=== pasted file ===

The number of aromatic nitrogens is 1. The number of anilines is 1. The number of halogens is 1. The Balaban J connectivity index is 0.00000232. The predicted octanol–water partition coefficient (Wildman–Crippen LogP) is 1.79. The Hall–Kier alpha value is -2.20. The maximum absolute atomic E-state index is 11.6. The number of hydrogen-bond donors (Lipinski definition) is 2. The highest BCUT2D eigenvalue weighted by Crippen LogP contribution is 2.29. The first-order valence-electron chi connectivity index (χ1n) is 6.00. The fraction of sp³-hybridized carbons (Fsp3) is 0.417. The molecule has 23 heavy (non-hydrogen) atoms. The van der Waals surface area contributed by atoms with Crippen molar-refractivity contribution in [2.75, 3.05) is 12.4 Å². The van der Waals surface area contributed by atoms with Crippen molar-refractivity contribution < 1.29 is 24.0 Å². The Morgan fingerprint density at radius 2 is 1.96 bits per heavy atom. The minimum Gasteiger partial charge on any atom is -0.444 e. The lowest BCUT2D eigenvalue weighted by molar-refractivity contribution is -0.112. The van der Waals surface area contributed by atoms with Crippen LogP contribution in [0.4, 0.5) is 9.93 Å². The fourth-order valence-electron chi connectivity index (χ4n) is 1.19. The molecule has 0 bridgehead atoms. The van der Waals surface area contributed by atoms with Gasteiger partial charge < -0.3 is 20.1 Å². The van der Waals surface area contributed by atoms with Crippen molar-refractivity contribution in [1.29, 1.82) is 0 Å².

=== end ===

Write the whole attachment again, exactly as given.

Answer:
The number of aromatic nitrogens is 1. The number of anilines is 1. The number of halogens is 1. The Balaban J connectivity index is 0.00000232. The predicted octanol–water partition coefficient (Wildman–Crippen LogP) is 1.79. The Hall–Kier alpha value is -2.20. The maximum absolute atomic E-state index is 11.6. The number of hydrogen-bond donors (Lipinski definition) is 2. The highest BCUT2D eigenvalue weighted by Crippen LogP contribution is 2.29. The first-order valence-electron chi connectivity index (χ1n) is 6.00. The fraction of sp³-hybridized carbons (Fsp3) is 0.417. The molecule has 23 heavy (non-hydrogen) atoms. The van der Waals surface area contributed by atoms with Crippen molar-refractivity contribution in [2.75, 3.05) is 12.4 Å². The van der Waals surface area contributed by atoms with Crippen molar-refractivity contribution < 1.29 is 24.0 Å². The Morgan fingerprint density at radius 2 is 1.96 bits per heavy atom. The minimum Gasteiger partial charge on any atom is -0.444 e. The lowest BCUT2D eigenvalue weighted by molar-refractivity contribution is -0.112. The van der Waals surface area contributed by atoms with Crippen LogP contribution in [0.4, 0.5) is 9.93 Å². The fourth-order valence-electron chi connectivity index (χ4n) is 1.19. The molecule has 0 bridgehead atoms. The van der Waals surface area contributed by atoms with Gasteiger partial charge < -0.3 is 20.1 Å². The van der Waals surface area contributed by atoms with Crippen molar-refractivity contribution in [1.29, 1.82) is 0 Å².